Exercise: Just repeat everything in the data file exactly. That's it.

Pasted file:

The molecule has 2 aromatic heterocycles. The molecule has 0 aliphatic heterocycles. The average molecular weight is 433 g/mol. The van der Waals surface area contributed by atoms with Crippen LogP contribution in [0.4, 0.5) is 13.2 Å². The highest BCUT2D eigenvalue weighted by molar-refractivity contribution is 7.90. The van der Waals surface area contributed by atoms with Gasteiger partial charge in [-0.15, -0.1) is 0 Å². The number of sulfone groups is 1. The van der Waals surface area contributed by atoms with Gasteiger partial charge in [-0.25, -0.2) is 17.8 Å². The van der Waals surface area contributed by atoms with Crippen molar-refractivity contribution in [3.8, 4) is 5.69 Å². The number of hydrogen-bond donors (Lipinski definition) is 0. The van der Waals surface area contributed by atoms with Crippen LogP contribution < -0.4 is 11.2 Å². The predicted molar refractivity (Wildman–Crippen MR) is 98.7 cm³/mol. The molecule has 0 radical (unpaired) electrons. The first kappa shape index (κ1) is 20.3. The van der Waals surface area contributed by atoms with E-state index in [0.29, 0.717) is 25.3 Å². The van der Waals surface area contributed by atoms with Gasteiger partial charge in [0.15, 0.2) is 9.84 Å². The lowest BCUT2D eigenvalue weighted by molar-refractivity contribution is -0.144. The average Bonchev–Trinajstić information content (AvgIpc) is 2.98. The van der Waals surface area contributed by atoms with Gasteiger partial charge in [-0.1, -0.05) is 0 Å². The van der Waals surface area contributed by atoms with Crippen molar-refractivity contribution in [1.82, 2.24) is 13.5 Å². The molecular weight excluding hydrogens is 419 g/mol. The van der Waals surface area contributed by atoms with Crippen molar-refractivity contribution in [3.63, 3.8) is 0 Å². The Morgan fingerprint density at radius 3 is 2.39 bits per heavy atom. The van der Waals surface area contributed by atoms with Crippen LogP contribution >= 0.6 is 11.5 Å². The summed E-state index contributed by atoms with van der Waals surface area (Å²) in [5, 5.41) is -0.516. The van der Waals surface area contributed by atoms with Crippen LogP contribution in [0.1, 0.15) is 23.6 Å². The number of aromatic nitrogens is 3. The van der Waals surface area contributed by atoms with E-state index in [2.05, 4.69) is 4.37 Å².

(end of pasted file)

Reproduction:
The molecule has 2 aromatic heterocycles. The molecule has 0 aliphatic heterocycles. The average molecular weight is 433 g/mol. The van der Waals surface area contributed by atoms with Crippen LogP contribution in [0.4, 0.5) is 13.2 Å². The highest BCUT2D eigenvalue weighted by molar-refractivity contribution is 7.90. The van der Waals surface area contributed by atoms with Gasteiger partial charge in [-0.15, -0.1) is 0 Å². The number of sulfone groups is 1. The van der Waals surface area contributed by atoms with Gasteiger partial charge in [-0.25, -0.2) is 17.8 Å². The van der Waals surface area contributed by atoms with Crippen molar-refractivity contribution in [3.8, 4) is 5.69 Å². The number of hydrogen-bond donors (Lipinski definition) is 0. The van der Waals surface area contributed by atoms with Crippen LogP contribution < -0.4 is 11.2 Å². The predicted molar refractivity (Wildman–Crippen MR) is 98.7 cm³/mol. The molecule has 0 radical (unpaired) electrons. The first kappa shape index (κ1) is 20.3. The van der Waals surface area contributed by atoms with E-state index in [0.29, 0.717) is 25.3 Å². The van der Waals surface area contributed by atoms with Gasteiger partial charge in [0.15, 0.2) is 9.84 Å². The lowest BCUT2D eigenvalue weighted by molar-refractivity contribution is -0.144. The average Bonchev–Trinajstić information content (AvgIpc) is 2.98. The van der Waals surface area contributed by atoms with Gasteiger partial charge in [-0.1, -0.05) is 0 Å². The van der Waals surface area contributed by atoms with Crippen molar-refractivity contribution in [1.82, 2.24) is 13.5 Å². The molecular weight excluding hydrogens is 419 g/mol. The van der Waals surface area contributed by atoms with Crippen molar-refractivity contribution in [3.63, 3.8) is 0 Å². The Morgan fingerprint density at radius 3 is 2.39 bits per heavy atom. The van der Waals surface area contributed by atoms with Crippen LogP contribution >= 0.6 is 11.5 Å². The summed E-state index contributed by atoms with van der Waals surface area (Å²) in [5, 5.41) is -0.516. The van der Waals surface area contributed by atoms with Crippen LogP contribution in [0.1, 0.15) is 23.6 Å². The number of aromatic nitrogens is 3. The van der Waals surface area contributed by atoms with E-state index in [2.05, 4.69) is 4.37 Å².